Gators Have Special Teams Unit To Match Special Season In 2020
At some programs, the special teams unit only seems important when it’s a three-point ball game.
At Florida, that’s far from the truth. Dan Mullen makes the special teams unit feel, well, special.
During team meals, the special teams unit is the first to make their plates.
Gimmicky? Maybe. But Mullen sets the tone for current and future special teamers: You guys are important -- not just when the game is on the line, but whistle to whistle.
And in 2020, a special season to say the least, Florida’s special team unit is slated to pick up right where it left off in the 2019-20 season.
Place kicker Evan McPherson is bound to be the backbone of the unit, which is seeing a number of new faces take the field this fall.
Coming into his junior season, McPherson has posted some familiar numbers.
Getting the nod as a freshman, the Alabama transplant went 17-for-19 on field goals in 2018. He then went on to match those numbers stroke for stroke in 2019.
Point being, 89.5% is worthy of a B+, and with the right professor, maybe even an A.
Fortunately, Dan Mullen has no problem bumping his kicker in the upper tier.
“I have unbelievable confidence in him,” Mullen said of McPherson during Wednesday’s SEC teleconference. “I think he’s the top kicker in college football.”
To date, the junior’s career long is 50 yards, meaning the line of scrimmage was the 33 yard line.
However, Mullen revealed Wednesday that he had seen McPherson knock one in from 67 yards out in practice.
In short, it’s obvious that Dan Mullen trusts his kicker. And it seems that anything inside the opponent’s territory might be fair game for the junior specialist.
During the offseason, freshman Aussie Jeremy Crawshaw and redshirt senior Jacob Finn went toe to toe to win out the punting and holding duties.
In the offseason, Mullen was forced to replace firestorm specialist Tommy Townsend. And Townsend, who now punts for the reigning Super Bowl Champions, left big shoes to fill for Crawshaw and Finn.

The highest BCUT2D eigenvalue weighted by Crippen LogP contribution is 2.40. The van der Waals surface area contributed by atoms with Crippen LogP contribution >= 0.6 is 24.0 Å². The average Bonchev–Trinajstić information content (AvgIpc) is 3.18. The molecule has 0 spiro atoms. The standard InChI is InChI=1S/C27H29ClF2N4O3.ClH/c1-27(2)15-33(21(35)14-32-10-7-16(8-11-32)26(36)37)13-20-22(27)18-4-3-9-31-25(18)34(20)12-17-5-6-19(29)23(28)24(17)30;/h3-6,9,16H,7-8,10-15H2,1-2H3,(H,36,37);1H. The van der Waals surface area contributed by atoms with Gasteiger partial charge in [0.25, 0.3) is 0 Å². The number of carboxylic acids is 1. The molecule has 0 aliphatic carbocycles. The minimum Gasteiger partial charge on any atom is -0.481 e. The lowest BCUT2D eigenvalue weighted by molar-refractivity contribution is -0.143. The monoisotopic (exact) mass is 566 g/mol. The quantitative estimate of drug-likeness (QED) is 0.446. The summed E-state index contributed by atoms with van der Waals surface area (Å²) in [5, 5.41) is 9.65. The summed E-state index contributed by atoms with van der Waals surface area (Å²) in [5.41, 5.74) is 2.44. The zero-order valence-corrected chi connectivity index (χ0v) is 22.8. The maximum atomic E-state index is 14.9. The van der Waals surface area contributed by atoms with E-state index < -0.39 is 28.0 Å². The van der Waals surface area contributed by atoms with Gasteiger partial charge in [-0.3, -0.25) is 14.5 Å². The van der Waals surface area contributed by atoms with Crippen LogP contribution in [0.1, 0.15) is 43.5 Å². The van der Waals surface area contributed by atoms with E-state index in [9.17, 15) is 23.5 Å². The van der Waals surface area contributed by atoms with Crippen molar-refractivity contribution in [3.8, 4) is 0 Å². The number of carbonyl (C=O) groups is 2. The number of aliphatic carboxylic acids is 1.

According to the week one depth chart, Townsend is set to be followed by Finn.
Finn, a Jacksonville native, has appeared in just two contests since walking on in 2016. However, his mere two punts averaged 45.5 yards. This is compared to Townsend’s career average of 44.8.
After all, Finn has done all of his learning behind both Tommy, and the older Townsend, Johnny.
However, if push comes to shove, little downfall is expected from Crawshaw.
Hailing from down under, Crawshaw has adapted quickly to American living -- Including growing a mullet. But on the football field, his years of playing “footy” are sure to pay off if and when his number is called.
In perhaps the most exciting change of personnel in the special teams unit, athlete Kadarius Toney is set to haul in a majority of the returns for the Gators.
Sometimes called the “human joystick”, Toney is sure to be lethal from back deep. He follows in the footsteps of current Seattle Seahawk Freddie Swain, who returned a majority of the punts for the Gators in 2019, and current Denver Bronco Tyrie Cleveland, who he split kick returns with.
Swain proved to be pretty reliable during his time hauling in punts. With 22 returns, Swain averaged 10.2 yards per return. He also ripped off an 85-yard return for a touchdown against Colorado State in 2018.
But if we’ve learned anything about Kadarius Toney in his Florida career, it’s that he’s just as capable -- especially in the open field.
In 2018, Toney returned six kick returns for 133 yards, averaging out to 22.2 yards per return.
His 2019 season was hindered with injury, but his time in 2018 (and even his limited time in 2019) reiterated just how electric the Alabama native is.
His 10 receptions in 2019 went for 194 yards and a touchdown. More impressively, however, is the fact that Toney isn’t a deep route runner. Instead, a majority of those receiving yards come from passes that were caught at, behind or near the line of scrimmage.
Toney's success with screen passes only solidifies that he is capable of immense damage when in the open field or behind a wall of blockers.
Though the Gators are set to unveil a new selection of specialists, to expect a digression in production is unreasonable.
No matter how special the circumstances are in 2020, not much will change in the way of Dan Mullen’s special teams unit. Just as the name suggests, it’ll be special.